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I found this bottle of Romance Incense Oil at an antique store. I haven’t been able to find much about the notes, or even really who made it, but it’s a charming scent.

It opens with strong pine and woody notes, however it’s also quite balsamic and there’s a floral delicacy and freshness that reminds me of spring in a forest. It gets better and better as it continues and, as the name suggests, it is a bit romantic actually…

This little bottle is a treasure in my estimation. I’m glad I found it…

The more open I become on this blog the easier it is…   It’s a pleasant surprise.

Last night was rough.  I went out with my husband and we had a difficult time together.   He’s such a great person but we’re so badly suited emotionally for each other that when we try to enjoy each other’s company in any way but as friends it just ends up being bloody.

He’s brilliant.  I’m not kidding.  He actually really is…   And I have my areas where I might be considered gifted by some, but those areas are different from his.  Sound complimentary?  Well, it would be complimentary perhaps if there was the one similar link somewhere that connected us on some deep level…  There isn’t.  He’s a great guy.  I wish there was…

How did we end up together?!  It’s a long story…  Maybe later.  Maybe…

Will we get divorced?  Well…  There’s lots of reasons to (like both of us finding people we can really connect with) but…  I don’t take the decision lightly.   But whatever the decision is, I just want the best for everyone…   Sigh.

Last night was pleasant though in some ways, albeit sad too.  We did get to spend some time around St. Paul in general and that was lovely…  Right now, the leaves are bright, warm colors and they light up trees and float about in the air, falling here and there.  They’re almost painfully beautiful…

… Until tomorrow.

Lalique (Repost)

When Sophia Grojsman created the fragrance that would be presented in this Marie-Claude Lalique bottle (Lalique 1992) she invented a somewhat cool and detached beauty with an enormous amount of decadent, sweet, tart and very juicy allure. The blackberry waltzes with the citrus, orange blossom and rose. And the rich oakmoss chills the vanilla-tinged, sandalwood-spicy musk. Lalique is sensual but a little reserved.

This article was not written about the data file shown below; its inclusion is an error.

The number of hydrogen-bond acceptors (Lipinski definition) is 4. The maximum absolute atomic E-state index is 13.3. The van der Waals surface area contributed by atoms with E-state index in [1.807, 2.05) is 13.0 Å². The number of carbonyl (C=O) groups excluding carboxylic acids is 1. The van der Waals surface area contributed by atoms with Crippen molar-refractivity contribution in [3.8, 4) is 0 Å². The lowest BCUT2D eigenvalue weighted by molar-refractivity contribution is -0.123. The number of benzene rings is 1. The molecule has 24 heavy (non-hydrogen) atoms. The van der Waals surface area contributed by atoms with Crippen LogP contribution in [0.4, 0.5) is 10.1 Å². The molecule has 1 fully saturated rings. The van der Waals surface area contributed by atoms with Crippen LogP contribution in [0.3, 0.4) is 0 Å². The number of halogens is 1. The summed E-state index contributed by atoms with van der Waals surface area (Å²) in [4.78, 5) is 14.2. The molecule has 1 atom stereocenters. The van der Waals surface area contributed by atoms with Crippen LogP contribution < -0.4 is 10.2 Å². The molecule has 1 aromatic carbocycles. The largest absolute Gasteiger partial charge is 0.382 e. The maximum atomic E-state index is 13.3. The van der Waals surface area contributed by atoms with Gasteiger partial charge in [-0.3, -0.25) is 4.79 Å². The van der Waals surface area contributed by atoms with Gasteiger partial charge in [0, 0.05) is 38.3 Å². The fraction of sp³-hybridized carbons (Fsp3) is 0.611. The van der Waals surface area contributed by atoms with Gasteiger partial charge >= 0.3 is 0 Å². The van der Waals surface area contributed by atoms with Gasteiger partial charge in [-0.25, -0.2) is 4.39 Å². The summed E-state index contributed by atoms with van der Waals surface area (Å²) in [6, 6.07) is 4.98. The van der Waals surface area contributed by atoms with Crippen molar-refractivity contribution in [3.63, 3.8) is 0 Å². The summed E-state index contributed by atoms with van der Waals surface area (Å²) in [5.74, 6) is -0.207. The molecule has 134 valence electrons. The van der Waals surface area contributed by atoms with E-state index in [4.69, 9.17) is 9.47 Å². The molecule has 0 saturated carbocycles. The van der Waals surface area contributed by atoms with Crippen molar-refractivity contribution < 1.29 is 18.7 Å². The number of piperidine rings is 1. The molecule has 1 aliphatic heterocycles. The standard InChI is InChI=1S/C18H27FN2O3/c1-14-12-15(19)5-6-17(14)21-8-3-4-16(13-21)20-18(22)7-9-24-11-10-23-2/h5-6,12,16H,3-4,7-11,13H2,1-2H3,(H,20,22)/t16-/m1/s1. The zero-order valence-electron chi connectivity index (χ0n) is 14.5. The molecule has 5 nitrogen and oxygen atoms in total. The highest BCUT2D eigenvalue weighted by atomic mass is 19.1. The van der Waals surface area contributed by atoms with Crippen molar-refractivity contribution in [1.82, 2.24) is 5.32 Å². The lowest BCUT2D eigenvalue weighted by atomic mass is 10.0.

Top notes: Chinese gardenia, Sicilian mandarin orange, accords of black currant and blackberry. Middle Notes: Peony, Tunisian orange blossom, magnolia, Bulgarian rose and ylang-ylang. Base notes: Indian sandalwood, vanilla, amber, Yugoslavian oakmoss , cedar and Tibetan musk.

Nose: Sophia Grojsman

Eternity (Repost)

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The current formulation of Eternity (Calvin Klein 1988) is airy, crisp but not what I remember from the original.  Matter of fact it almost stinks, although the drydown is better.   The newer version is made by Coty Prestige and smells a bit cheap with less depth.  I need to find an old bottle. I know this fragrance was over-worn, but I liked it back in the day…

Top notes: sage, freesia, green notes, citruses, and mandarin orange.  Middle notes: violet, carnation, jasmine, lily, marigold, narcissus, rose, and lily-of-the-valley.  Base notes: heliotrope, musk, amber, patchouli, and sandalwood. 

It’s funny how much certain things can take out of you.  I think I first felt that when I was a child and I realized how sad sadness actually feels.  And, at that age, emotions are new experiences – bright and poignant.

As adults we have to navigate so much.  Don’t we?  It’s hard to know if we’re making the right decision or not.  Really, really hard.

Someone said to me this week, in regard to a specific situation my husband and I are facing, “I think you just want someone to tell you what to do.”  But this lovely soul was mistaken (as she kindly heard me say)…  It’s not that we want to be told what to do.  It’s that we want to know what to do and if someone’s just telling you what to do, you don’t necessarily truly know.  At least, I don’t think so…  But, I do wish sometimes, that we had more information to work with.  So much of life seems to be about making educated guesses doesn’t it?

Ah well…

Until Sunday.